DNA from 1.2m year old mammoth unlocks Ice Age genetic mystery

Groundbreaking research into incredibly ancient DNA that predates even the longest human timelines has set new records, unlocking the evolutionary secrets of the long-extinct mammoth. The DNA was taken from mammoth remains up to 1.2 million years old, allowing researchers to peer back through time to understand how climate adaptations took place and in the process identify what appears to be a new species.

DNA sequencing is relatively new, but some of the samples that scientists have analyzed have been around a very long time. Until now, the oldest DNA sample to be recovered and have its genome sequenced was from a horse that lived potentially 700,000 years ago. That was back in 2013.

Now, though, a team led by researchers at the Centre for Palaeogenetics at Stockholm University have looked at mammoth remains up to 1.2 million years go. "The samples are a thousand times older than Viking remains," Love Dalén, a Professor of evolutionary genetics at the Centre, and senior author on the new study, explains, "and even pre-date the existence of humans and Neanderthals."

The genomes of three ancient mammoths was analyzed from DNA extracted from teeth discovered buried in Siberian permafrost. Predating wooly and Columbian mammoths, each yet to evolve, they were from the period of the steppe mammoth which lived during the late Early and Middle Pleistocene, roughly 1.7 million-200,000 years ago. Known to have grown to around 13 feet to the shoulders, the males had spiral tusks that could grow up to 16 feet in length.

The oldest of the three specimens, however, unlocked a surprise. Unlike the others, it came from a different, distinct genetic lineage; that's now been named the Krestovka mammoth, after the location the tooth was found in. According to the genome analysis, it diverged from other Siberian mammoths in excess of two million years ago.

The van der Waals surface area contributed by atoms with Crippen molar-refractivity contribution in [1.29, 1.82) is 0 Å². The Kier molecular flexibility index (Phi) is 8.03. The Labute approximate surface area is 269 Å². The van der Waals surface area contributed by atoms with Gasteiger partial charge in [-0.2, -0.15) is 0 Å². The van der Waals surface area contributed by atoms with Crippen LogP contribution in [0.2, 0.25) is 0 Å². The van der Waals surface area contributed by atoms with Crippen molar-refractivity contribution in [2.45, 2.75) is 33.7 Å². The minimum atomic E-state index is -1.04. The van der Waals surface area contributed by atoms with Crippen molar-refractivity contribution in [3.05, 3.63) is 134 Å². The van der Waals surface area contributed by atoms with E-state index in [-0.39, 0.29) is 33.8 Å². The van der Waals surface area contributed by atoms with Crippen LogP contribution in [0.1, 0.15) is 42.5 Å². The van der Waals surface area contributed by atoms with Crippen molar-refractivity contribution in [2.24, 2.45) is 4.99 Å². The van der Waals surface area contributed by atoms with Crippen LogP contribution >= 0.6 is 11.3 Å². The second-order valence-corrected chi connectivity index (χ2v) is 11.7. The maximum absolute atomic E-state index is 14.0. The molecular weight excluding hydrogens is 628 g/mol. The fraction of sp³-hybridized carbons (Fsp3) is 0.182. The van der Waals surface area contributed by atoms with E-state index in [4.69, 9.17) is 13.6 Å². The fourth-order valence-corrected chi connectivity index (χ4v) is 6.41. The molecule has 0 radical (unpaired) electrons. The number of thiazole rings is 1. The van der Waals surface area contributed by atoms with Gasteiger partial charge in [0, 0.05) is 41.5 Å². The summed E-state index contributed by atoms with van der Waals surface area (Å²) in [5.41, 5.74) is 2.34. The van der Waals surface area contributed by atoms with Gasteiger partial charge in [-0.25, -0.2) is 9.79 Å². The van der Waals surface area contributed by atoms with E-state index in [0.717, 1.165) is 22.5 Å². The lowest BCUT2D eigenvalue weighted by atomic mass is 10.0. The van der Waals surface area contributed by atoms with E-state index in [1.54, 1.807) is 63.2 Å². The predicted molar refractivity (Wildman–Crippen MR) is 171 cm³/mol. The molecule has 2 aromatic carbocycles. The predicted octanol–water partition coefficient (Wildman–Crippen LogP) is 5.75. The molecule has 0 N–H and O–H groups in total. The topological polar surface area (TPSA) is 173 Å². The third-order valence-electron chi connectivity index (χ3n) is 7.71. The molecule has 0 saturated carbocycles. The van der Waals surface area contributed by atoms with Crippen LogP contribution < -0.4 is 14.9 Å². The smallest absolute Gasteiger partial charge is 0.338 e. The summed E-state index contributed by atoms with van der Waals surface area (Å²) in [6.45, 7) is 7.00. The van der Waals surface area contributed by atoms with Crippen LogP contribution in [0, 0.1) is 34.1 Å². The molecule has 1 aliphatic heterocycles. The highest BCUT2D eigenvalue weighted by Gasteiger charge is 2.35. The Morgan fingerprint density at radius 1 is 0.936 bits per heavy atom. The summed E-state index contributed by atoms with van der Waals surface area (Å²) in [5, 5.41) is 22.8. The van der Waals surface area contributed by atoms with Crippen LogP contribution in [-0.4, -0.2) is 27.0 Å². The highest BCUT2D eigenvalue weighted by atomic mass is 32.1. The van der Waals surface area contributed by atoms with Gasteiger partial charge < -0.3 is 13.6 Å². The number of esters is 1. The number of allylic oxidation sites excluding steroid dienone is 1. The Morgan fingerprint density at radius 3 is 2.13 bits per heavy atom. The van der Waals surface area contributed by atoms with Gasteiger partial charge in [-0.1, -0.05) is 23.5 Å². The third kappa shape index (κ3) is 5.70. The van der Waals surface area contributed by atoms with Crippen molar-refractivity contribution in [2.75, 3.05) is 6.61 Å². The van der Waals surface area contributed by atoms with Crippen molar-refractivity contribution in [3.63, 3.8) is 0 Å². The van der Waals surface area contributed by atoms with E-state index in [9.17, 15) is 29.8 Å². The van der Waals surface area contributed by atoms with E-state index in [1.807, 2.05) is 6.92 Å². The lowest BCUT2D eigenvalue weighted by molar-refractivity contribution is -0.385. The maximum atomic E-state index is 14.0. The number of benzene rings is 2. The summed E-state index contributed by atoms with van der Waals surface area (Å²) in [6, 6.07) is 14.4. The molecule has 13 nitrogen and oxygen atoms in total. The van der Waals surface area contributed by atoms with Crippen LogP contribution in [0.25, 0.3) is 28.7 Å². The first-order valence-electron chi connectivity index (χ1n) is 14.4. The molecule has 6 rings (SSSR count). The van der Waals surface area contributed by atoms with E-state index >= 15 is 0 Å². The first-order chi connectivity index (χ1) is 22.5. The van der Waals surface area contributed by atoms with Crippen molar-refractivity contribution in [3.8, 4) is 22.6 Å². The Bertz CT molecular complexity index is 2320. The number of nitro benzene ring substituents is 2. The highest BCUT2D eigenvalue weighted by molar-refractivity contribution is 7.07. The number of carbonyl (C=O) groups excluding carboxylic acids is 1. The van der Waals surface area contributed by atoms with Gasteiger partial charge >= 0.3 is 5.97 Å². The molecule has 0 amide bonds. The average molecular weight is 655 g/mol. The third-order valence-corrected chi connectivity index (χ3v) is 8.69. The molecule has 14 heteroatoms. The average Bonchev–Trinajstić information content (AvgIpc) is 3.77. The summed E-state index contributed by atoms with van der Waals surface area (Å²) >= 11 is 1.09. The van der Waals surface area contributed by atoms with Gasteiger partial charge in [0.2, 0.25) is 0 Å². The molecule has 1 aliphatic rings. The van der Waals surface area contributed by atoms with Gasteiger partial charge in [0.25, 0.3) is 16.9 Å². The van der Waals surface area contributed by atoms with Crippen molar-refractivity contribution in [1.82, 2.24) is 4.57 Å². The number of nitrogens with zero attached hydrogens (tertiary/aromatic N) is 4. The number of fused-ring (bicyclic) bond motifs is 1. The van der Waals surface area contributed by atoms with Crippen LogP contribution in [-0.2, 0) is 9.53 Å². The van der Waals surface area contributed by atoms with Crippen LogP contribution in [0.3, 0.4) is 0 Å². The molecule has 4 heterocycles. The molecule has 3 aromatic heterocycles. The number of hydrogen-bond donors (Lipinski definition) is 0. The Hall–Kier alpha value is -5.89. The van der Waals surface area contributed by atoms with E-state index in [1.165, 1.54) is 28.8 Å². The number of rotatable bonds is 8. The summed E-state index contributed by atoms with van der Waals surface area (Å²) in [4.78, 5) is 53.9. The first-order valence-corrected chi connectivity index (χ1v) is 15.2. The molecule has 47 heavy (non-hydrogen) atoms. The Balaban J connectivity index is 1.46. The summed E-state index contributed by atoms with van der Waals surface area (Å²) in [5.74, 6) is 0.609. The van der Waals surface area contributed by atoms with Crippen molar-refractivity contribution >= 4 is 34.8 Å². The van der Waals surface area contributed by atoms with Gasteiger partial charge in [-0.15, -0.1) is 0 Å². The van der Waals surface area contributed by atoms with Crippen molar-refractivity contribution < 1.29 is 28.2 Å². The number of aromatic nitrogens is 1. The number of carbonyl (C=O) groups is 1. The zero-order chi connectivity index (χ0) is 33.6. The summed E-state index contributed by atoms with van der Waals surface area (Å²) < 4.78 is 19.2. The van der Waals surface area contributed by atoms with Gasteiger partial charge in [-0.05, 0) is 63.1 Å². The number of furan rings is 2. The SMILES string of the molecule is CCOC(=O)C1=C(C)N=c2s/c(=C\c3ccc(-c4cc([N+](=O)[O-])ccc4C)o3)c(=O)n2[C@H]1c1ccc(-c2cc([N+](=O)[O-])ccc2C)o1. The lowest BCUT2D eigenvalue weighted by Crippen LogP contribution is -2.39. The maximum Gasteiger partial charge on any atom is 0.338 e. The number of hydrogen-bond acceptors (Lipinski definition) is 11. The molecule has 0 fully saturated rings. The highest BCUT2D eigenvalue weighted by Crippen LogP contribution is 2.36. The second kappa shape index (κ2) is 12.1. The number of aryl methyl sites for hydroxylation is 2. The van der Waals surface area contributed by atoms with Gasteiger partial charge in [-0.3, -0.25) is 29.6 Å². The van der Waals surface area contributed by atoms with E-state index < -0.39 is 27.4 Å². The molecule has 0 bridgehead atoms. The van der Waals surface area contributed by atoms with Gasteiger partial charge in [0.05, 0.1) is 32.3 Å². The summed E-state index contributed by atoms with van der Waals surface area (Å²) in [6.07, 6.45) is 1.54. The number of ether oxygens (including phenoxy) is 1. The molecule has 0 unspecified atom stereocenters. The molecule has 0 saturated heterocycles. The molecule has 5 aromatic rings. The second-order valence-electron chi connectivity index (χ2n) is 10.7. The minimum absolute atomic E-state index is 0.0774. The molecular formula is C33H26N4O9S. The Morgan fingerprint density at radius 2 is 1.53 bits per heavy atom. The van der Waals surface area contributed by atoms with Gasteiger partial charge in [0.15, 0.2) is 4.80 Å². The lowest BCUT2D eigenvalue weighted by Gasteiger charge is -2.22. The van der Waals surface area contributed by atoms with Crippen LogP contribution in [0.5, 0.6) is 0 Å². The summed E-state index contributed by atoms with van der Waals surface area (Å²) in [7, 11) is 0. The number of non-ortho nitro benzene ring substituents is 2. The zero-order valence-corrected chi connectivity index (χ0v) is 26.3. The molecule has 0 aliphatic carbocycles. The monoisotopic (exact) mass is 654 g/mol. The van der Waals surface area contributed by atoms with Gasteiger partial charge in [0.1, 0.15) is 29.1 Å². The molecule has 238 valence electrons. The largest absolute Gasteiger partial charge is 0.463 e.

"This came as a complete surprise to us," Tom van der Valk, lead author of the study, says. "All previous studies have indicated that there was only one species of mammoth in Siberia at that point in time, called the steppe mammoth. But our DNA analyses now show that there were two different genetic lineages, which we here refer to as the Adycha mammoth and the Krestovka mammoth. We can't say for sure yet, but we think these may represent two different species."

While a new, extinct species is interesting enough, what makes the Krestovka mammoth particularly special is how it helps understand the colonization of North America by the animals. The new theory is that Krestovka lineage mammoths not only came to North America roughly 1.5 million years ago, but also contributed half of the genome later found in the Columbian mammoth. That Ice Age species had previously been thought to descend solely from the woolly mammoth.

In the process, it helps understand just how the Columbian mammoth survived in the extreme cold conditions. Survival factors like hair growth, thermoregulation, fat deposits, cold tolerance, and certain circadian rhythms were passed down from older mammoth lineages. That meant the rapid evolutionary explanation scientists had previously looked to in order to explain mammoth cold adaptations need not in fact be required.

Although the newly-sequenced genome sets a fresh record, scientists are still confident that much deeper trawls through historic DNA are possible – though only up to a point.

"One of the big questions now is how far back in time we can go," Anders Götherström, a professor in molecular archaeology and joint research leader at the Centre for Palaeogenetics, says. "We haven't reached the limit yet. An educated guess would be that we could recover DNA that is two million years old, and possibly go even as far back as 2.6 million. Before that, there was no permafrost where ancient DNA could have been preserved."